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Abstract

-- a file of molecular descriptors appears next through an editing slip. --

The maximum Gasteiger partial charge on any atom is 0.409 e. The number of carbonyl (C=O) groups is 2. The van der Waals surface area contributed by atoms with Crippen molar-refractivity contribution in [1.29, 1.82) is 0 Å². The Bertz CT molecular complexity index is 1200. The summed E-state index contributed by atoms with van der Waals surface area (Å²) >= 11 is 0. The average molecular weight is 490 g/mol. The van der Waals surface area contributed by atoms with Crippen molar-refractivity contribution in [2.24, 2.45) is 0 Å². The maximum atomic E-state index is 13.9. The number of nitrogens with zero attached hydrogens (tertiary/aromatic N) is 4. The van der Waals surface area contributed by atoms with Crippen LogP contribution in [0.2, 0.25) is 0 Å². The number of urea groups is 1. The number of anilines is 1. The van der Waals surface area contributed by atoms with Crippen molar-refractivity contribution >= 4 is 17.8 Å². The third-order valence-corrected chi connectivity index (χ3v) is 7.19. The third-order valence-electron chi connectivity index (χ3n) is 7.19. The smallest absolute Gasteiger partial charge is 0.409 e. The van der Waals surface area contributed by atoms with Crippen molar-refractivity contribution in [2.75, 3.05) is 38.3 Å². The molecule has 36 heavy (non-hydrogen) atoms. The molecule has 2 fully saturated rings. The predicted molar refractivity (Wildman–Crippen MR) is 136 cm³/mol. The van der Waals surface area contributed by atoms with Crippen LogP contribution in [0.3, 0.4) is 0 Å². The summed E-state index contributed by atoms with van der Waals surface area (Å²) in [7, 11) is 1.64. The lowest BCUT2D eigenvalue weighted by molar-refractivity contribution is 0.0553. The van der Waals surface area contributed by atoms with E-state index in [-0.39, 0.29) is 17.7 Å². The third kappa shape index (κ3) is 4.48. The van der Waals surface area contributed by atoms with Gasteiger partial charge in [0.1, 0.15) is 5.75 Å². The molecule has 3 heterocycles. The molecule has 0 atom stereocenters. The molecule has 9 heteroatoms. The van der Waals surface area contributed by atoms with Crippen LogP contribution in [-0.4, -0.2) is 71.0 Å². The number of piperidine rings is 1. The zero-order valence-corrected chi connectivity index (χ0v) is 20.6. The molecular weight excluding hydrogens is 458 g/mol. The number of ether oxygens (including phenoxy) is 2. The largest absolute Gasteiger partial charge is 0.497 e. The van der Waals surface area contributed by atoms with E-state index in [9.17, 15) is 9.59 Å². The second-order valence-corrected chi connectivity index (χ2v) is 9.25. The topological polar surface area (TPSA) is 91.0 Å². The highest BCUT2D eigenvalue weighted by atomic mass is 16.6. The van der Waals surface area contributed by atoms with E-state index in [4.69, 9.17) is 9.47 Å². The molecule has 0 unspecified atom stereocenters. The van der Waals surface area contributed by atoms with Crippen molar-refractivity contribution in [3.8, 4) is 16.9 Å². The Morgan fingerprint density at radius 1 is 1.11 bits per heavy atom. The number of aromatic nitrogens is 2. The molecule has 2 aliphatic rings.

It is widely assumed that legitimate differential allocations of the burden of proof are ubiquitous: that in all cases in which opposing views are being debated, one side has the responsibility of proving their claim and if they fail, the opposing view wins by default. We argue that the cases in which one party has the burden of proof are exceptions. In general, participants in reasoned discourse are all required to provide reasons for the claims they make. We distinguish between truth-directed and non-truth-directed discourse, argue that the paradigm contexts in which there are legitimate differential allocations of the burden of proof (law and formal debate) are non-truth-directed, and suggest that in truth-directed contexts, except in certain special cases, differential allocation of the burden of proof is not warranted.